homepage logo

One year after Ian

By CATHY DUNN - Garden Club of Cape Coral | Sep 15, 2023

Sometimes it is hard to believe that one year has passed since Ian roared through Southwest Florida. We see constant reminders of the devastation; empty spaces on our beautiful beaches where buildings once stood, blue tarps on many of our roofs, and damaged trees and shrubs in our landscapes. But I am constantly amazed at the resilience of the landscape and how quickly many gardens have resumed a lush, subtropical appearance. I must admit that when I returned from Florida’s East Coast three days after the storm, I scanned my gardens and thought they would never recover. The destruction seemed insurmountable; trees were blown over, shrubs were ripped apart, palms were stripped of their fronds. It was difficult for me to even know where to begin, but after I established a sort of ‘triage’ for my damaged landscape things began to fall into place. And now, one year later, I can reflect on what happened with a clearer perspective and even a little gratitude.

The most significant contribution from Ian was allowing me to confront some of my gardening missteps and correct them. I had made some errors in judgment when I first moved to Southwest Florida because I was used to the slow growth rate of plants and shrubs in more moderate climates. Some of the shrubs that I planted when we first moved here five years ago had become overgrown and required constant pruning; they were the first plants to come out of the landscape! A beautiful silvery pink bougainvillea that provided shade for my fern collection and gorgeous blooms in the winter had become a nuisance and took several days to remove. I lost my shaded area, but gained room for plants that loved the sun and provided more diversity in my garden.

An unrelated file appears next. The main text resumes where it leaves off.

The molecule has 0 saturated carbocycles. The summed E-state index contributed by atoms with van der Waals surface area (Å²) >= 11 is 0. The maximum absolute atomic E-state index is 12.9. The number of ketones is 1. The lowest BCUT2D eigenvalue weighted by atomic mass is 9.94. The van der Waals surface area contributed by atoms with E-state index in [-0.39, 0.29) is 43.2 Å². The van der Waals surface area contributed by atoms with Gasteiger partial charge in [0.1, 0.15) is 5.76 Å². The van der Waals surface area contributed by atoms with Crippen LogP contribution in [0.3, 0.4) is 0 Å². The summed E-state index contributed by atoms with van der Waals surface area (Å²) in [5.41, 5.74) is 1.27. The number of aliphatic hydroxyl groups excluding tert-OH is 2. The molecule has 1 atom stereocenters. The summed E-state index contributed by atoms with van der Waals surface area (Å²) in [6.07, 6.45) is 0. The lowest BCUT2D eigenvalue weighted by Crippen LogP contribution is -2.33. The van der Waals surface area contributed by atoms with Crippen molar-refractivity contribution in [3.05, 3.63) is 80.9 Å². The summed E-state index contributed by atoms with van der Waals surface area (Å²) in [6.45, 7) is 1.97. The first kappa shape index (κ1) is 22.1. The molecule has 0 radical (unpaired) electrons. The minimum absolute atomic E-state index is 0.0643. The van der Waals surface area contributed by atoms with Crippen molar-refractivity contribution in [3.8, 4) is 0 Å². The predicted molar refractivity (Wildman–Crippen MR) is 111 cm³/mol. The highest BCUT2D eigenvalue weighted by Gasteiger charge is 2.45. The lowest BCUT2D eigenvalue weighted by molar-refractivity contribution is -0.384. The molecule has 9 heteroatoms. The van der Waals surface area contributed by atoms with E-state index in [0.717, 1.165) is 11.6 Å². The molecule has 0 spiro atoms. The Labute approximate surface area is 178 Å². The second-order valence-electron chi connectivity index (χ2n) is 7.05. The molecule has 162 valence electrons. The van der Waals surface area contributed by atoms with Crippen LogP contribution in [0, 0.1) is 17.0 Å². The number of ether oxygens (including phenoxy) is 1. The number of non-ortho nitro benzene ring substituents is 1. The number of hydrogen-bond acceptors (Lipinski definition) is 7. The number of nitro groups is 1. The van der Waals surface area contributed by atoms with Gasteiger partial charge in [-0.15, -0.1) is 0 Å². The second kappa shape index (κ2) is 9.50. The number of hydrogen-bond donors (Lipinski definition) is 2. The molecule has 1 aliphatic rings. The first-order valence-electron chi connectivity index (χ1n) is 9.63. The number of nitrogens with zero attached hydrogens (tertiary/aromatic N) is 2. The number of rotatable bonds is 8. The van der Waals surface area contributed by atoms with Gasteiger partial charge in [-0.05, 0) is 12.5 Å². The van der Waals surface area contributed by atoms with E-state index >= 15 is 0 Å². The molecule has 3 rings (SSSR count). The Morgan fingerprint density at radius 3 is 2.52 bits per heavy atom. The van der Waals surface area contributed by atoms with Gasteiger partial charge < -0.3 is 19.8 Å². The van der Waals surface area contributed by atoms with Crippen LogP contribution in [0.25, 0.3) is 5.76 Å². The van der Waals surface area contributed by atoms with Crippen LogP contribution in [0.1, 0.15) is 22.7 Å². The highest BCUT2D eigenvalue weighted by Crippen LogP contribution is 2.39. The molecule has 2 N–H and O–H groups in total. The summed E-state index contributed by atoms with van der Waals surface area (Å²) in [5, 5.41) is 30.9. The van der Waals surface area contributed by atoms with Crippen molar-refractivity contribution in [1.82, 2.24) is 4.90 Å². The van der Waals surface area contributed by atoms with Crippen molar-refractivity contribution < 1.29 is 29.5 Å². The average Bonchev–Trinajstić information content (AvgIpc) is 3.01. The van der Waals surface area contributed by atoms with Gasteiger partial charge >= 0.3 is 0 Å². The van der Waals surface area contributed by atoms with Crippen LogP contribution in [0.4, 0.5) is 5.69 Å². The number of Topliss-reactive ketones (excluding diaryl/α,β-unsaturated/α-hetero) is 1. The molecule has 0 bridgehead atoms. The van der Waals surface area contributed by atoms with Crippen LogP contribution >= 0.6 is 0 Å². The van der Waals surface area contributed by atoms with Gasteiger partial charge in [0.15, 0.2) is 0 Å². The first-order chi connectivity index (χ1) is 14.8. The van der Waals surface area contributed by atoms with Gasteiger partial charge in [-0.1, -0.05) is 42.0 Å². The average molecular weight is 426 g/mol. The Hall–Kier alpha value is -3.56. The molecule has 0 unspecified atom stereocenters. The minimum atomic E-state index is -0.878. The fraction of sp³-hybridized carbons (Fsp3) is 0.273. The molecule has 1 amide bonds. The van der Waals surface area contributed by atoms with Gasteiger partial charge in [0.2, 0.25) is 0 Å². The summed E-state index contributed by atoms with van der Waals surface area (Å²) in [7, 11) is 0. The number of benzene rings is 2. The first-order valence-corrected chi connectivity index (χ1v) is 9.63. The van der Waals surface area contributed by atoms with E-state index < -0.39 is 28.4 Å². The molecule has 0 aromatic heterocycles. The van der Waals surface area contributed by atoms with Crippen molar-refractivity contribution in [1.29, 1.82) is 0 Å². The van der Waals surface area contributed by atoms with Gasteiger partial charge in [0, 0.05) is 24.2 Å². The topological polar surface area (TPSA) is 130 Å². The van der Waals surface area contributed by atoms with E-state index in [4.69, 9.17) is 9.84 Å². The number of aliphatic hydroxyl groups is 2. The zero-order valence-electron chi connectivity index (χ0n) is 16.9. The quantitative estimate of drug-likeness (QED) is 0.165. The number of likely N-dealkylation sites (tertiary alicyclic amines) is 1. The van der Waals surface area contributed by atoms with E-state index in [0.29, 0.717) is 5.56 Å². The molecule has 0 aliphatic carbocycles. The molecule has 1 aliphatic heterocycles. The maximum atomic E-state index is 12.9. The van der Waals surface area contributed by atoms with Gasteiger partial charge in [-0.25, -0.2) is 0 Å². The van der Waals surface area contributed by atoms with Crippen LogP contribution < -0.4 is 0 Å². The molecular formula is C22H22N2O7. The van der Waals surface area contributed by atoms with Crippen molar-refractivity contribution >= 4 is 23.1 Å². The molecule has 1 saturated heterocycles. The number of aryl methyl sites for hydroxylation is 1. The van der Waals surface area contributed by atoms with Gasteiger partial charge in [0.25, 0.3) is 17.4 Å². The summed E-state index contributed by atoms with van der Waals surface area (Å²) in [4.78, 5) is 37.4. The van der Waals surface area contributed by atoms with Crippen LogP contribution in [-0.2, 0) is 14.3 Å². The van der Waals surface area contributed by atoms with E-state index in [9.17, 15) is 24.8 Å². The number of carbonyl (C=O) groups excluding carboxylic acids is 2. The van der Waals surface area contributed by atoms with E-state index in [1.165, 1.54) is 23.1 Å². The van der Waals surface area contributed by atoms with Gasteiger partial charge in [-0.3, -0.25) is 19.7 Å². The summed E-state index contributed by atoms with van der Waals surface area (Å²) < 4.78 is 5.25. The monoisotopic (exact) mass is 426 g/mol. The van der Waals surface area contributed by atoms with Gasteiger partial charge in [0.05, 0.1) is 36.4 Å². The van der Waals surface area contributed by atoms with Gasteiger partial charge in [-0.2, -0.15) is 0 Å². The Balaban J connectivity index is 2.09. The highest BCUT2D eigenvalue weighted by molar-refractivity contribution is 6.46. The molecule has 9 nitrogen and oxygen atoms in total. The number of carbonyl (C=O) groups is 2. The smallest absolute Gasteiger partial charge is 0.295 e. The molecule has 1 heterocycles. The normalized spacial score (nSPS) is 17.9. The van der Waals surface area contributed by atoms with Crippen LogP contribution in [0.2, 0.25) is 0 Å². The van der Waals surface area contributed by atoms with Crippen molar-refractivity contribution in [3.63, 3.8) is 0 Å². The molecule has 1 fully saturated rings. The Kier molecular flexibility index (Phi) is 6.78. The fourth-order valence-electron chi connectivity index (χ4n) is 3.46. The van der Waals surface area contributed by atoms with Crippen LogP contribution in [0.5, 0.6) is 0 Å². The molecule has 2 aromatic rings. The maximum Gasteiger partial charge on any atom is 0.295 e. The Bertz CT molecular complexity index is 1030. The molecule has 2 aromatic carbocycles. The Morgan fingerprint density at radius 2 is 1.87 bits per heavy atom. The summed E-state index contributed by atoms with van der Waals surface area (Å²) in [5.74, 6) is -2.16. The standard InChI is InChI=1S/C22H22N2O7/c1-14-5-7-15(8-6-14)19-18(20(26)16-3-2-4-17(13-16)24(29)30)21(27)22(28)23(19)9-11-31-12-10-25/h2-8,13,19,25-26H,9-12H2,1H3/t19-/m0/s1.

Adjusting the plantings that I wanted to retain was a second contribution from Ian. I have five dwarf poinciana trees that were blown over; I decided that I wanted to keep these trees because their blooms attract butterflies, and their lacy foliage offers a nice contrast in the landscape. I consulted a horticulture friend to ask how I should treat these trees once I had them staked in place. He told me to cut them back hard, and to use this opportunity to reshape the growth into a more upward habit. This year the trees are more beautiful than ever, and their ‘corrected’ shape is so much more attractive.

Observing the plantings that did well after Ian offered the opportunity to concentrate on these types of plants in my garden. My crape myrtle trees lost most of their leaves, but their flexible branches saved them from damage and shortly after Ian they leafed out again in a lush canopy. Bromeliads survived the storm almost unscathed; if they were uprooted, they could wait for me to replant them since they are epiphytes and don’t actually require soil. And as you might suspect, all my native plants were quick to recover even though many were almost defoliated.

And there were plants that did not fare well during Ian. Foxtail palms are much more prone to lose their fronds than other palms; native palms like the cabbage palm suffered little damage. Several of my hybrid hibiscus plants were twisted and broken by the winds. Large mixed container pots that were too heavy to move were blown over and broken; I now have the remaining large pots on wheeled saucers so I can relocate them.

Overall, I believe that Mother Nature brilliantly displayed her resilience and adaptability after Ian, and that is exactly what we had to do as well. Even as many of us are putting on new roofs and refurbishing damaged homes, we remain strong and resilient. As we endure another busy hurricane season, I feel that the lessons Ian imparted are a valuable reminder that life does go on – maybe differently, but if we take recovery one step at a time, we might even discover a silver lining. And if we approach our gardens with the knowledge gained from Ian, perhaps we’ll have a more vibrant and diverse landscape that can more effectively weather future storms.

Cathy Dunn is a Lee County Master Gardener Volunteer and a member of the Garden Club of Cape Coral. Visit us at gardenclubofcapecoral.com.